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Illustration: Ashley Siebels
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Smartphone separation anxiety: The science behind the panic

If you have ever been forgetful enough to leave your phone at home for the day, or god forbid loose it completely, then you know the feeling of smartphone separation anxiety. Being without your mobile device can leave you feeling anxious and lost, and as if you have no connection with the outside world.

In 2017 it was reported that a whopping 96% of UK residents between the ages of 16-34 owned a smartphone of some kind, and the typical user touches their smartphone 2,617 times every single day. With this in mind, it is no surprise that people are heavily affected by losing their smartphone. Bontag, suppliers of security smartphone tags, explain the science behind the panic of misplacing your mobile device.

What is nomophobia?

The anxiety and feeling associated with losing a mobile phone has become so commonplace that it has been given its own name; nomophobia. Nomophobia is referring to the feeling of panic and stress that many people experience when they don’t have access to their smartphone. Recent studies reveal that 53% of mobile phone users in the UK feel anxious without their phone, even if it is just out of battery. This fear has little to do with not being able to make and receive phone calls, and much more to do the fact that mobile phones have become a sort of extension of ourselves.

Smartphones give us access to an unthinkable number of apps, resources, and services, as well as storing all our photos, videos and messages. We have become reliant on them for everything from directions and maps to managing our diaries, and when we suddenly don’t have access to all this information anymore, it causes us to panic. Whilst nomophobia is not currently recognized as a legitimate illness, it is certainly a real feeling that thousands of us experience on a regular basis.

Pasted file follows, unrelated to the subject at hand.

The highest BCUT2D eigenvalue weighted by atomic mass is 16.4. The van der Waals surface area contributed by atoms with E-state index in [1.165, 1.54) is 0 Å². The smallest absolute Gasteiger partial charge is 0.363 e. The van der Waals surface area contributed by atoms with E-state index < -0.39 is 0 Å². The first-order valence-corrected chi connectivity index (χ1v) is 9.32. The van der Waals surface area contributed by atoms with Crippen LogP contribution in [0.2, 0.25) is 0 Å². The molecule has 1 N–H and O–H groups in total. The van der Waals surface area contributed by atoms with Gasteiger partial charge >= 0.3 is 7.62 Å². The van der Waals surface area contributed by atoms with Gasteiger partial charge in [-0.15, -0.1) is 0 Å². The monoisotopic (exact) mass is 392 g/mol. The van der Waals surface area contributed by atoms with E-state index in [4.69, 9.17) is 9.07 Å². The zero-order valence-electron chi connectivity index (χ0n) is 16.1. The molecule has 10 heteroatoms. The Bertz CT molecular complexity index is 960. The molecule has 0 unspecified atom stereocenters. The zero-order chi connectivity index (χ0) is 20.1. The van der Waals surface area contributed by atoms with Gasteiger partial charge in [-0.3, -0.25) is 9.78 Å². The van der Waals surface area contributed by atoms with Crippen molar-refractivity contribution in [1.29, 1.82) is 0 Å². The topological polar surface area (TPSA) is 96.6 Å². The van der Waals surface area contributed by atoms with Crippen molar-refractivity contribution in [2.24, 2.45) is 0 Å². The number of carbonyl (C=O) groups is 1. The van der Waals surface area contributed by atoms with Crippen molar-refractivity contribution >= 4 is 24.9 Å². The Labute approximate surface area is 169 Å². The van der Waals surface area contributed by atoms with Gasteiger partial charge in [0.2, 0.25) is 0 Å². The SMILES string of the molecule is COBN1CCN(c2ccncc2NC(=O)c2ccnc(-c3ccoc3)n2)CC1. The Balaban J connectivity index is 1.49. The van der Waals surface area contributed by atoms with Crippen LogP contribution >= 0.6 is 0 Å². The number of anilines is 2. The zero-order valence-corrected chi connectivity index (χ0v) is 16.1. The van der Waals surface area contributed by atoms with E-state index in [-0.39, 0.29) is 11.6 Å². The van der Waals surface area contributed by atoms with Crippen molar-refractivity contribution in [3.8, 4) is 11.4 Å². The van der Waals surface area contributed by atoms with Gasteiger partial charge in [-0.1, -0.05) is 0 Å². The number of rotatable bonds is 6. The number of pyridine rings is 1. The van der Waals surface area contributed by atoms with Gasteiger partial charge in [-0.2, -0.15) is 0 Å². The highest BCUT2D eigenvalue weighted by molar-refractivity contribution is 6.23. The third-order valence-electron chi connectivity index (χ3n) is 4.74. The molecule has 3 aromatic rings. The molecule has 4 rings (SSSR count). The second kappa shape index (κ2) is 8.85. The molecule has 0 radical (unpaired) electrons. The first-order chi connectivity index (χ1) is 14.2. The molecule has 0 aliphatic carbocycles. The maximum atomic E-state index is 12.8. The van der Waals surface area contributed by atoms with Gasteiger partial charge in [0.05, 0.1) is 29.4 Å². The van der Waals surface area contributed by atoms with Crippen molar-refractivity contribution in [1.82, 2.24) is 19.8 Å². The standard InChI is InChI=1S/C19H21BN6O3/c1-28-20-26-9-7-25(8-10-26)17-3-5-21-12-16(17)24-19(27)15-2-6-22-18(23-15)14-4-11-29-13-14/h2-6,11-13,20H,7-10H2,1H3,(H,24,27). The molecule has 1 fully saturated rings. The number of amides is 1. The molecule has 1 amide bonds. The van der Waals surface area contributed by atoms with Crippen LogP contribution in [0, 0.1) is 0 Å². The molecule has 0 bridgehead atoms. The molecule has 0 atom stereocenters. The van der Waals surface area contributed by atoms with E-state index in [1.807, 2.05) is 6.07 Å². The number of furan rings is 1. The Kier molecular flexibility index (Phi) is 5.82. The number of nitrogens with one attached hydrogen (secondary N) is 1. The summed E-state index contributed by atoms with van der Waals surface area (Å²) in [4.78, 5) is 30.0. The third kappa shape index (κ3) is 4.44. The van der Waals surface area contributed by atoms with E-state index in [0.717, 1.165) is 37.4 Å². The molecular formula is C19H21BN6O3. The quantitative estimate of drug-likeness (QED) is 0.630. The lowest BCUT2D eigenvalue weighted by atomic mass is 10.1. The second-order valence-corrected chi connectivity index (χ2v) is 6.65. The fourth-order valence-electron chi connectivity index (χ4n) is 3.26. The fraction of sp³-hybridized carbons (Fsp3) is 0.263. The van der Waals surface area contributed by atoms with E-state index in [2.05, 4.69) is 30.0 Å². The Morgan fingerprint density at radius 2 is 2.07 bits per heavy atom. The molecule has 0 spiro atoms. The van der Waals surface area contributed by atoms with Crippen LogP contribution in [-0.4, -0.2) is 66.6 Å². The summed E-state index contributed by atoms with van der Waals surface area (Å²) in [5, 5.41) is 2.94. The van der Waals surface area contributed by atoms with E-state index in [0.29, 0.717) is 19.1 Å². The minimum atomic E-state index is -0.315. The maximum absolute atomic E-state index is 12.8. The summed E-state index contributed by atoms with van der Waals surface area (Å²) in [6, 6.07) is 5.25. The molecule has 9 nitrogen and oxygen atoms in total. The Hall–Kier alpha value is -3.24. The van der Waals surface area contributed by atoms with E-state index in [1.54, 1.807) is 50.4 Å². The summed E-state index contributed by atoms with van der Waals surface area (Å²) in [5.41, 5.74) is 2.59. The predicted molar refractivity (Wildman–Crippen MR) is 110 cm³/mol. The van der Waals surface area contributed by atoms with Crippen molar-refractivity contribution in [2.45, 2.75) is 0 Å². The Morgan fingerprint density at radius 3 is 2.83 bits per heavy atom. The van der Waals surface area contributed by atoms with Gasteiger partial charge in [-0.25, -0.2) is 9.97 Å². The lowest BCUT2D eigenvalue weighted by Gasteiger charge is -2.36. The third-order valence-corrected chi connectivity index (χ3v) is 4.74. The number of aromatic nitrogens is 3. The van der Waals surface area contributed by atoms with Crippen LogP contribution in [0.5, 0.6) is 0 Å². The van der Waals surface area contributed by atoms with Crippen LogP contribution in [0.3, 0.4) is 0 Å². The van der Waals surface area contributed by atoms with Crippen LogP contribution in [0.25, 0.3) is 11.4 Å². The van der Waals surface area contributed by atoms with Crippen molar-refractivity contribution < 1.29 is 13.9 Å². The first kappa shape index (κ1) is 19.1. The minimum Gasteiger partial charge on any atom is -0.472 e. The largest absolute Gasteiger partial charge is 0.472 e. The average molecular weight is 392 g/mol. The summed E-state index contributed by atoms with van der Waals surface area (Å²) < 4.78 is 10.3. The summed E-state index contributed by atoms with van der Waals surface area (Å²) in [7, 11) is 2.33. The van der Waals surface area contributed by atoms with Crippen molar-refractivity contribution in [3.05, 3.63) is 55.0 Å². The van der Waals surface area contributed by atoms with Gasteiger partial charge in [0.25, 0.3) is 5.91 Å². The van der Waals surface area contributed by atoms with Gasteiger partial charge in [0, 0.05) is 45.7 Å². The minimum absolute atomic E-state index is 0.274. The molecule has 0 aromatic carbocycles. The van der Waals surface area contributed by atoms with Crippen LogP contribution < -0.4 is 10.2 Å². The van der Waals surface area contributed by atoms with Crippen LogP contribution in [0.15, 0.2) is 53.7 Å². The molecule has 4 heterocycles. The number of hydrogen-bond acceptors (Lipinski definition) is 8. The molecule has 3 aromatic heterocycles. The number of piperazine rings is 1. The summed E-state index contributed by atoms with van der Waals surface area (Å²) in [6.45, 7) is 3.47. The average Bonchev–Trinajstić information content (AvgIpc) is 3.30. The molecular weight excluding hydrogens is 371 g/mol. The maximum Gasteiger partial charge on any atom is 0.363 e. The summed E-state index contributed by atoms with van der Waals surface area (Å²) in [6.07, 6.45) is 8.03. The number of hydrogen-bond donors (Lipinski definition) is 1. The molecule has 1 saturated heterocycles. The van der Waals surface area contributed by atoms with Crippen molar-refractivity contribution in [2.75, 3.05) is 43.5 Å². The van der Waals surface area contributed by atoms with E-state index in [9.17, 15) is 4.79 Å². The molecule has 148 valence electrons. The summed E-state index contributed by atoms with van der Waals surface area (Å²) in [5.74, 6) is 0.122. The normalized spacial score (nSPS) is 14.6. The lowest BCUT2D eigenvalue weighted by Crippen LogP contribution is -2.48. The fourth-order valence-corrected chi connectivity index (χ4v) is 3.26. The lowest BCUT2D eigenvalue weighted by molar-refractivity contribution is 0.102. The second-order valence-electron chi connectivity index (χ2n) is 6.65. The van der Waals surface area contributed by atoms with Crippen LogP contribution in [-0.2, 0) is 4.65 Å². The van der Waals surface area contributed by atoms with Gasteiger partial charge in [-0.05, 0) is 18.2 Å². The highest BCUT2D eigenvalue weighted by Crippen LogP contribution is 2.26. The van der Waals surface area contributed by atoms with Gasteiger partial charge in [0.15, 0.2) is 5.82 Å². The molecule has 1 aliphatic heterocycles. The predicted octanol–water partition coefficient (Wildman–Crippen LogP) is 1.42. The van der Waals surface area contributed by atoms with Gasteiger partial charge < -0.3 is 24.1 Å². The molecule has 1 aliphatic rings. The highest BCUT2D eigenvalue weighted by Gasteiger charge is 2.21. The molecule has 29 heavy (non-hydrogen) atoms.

Who is affected by nomophobia?

Different individuals often suffer from different levels of nomophobic tendencies, depending on how they value and perceive their smartphones. Those who are less dependent on the device will be less affected by it being missing, whereas those who are glued to their phones 24 hours a day, will suffer more severe symptoms of nomophobia. It is linked to the fear of missing out (FoMo) and the fear of being offline (FoBo), which are also anxieties that have come about thanks to our high-tech lifestyles and always-on culture.

Nomophobia symptoms

Nomophobia can be interpreted as either a fear or an anxiety, and different individuals may suffer in different ways. Some people have been reported to experience physical pain when being without their mobile device; neck pain has been a common complaint in recent studies. Others complain of more psychological symptoms such as a feeling of being lost and disconnected. Studies have shown that individuals who are without their mobile phones suffer from an increased heart rate and blood pressure, proving there are real physical impacts of nomophobia on the human body.

Why do we experience nomophobia?

Mobile devices allow us to be always connected to the rest of the world and keep tabs on what is going on in our friends and families lives, as well as keeping them updated with our daily routines. One in three adults in the UK check their phones during the night, and one in ten reaches for their phone as soon as they wake up in the morning. When the handheld gadgets are lost or removed from the routine, users are filled with a sense of uncertainty and panic.

Some psychologists claim that it is not the loss of the device itself that causes nomophobia, but what is on the phone that really counts. The internet-connected devices allow us to deal with a lot of different aspects of our day-to-day lives, with many peoples’ entire lives engrained into one single device. It has been suggested that because these phones hold so much information and so many details about our lives, we have developed an emotional dependency on them.

How can nomophobia be prevented?

Nomophobia can be controlled by deliberately separating yourself from your device for a set period of time every day.

Turning a device off or leaving it at home for a while can reduce the dependency and anxiety associated with losing your phone. For many, a mobile device is the most important thing in their lives, and actively trying to withdraw from it can be a real struggle. Although taking the time to reduce your dependency on your smartphone might be worthwhile, if you should ever be unfortunate to lose your phone, your separation anxiety will be much more manageable if it doesn’t feel like you have just lost one of your limbs.

This article first appeared on Yourcoffeebreak.co.uk.

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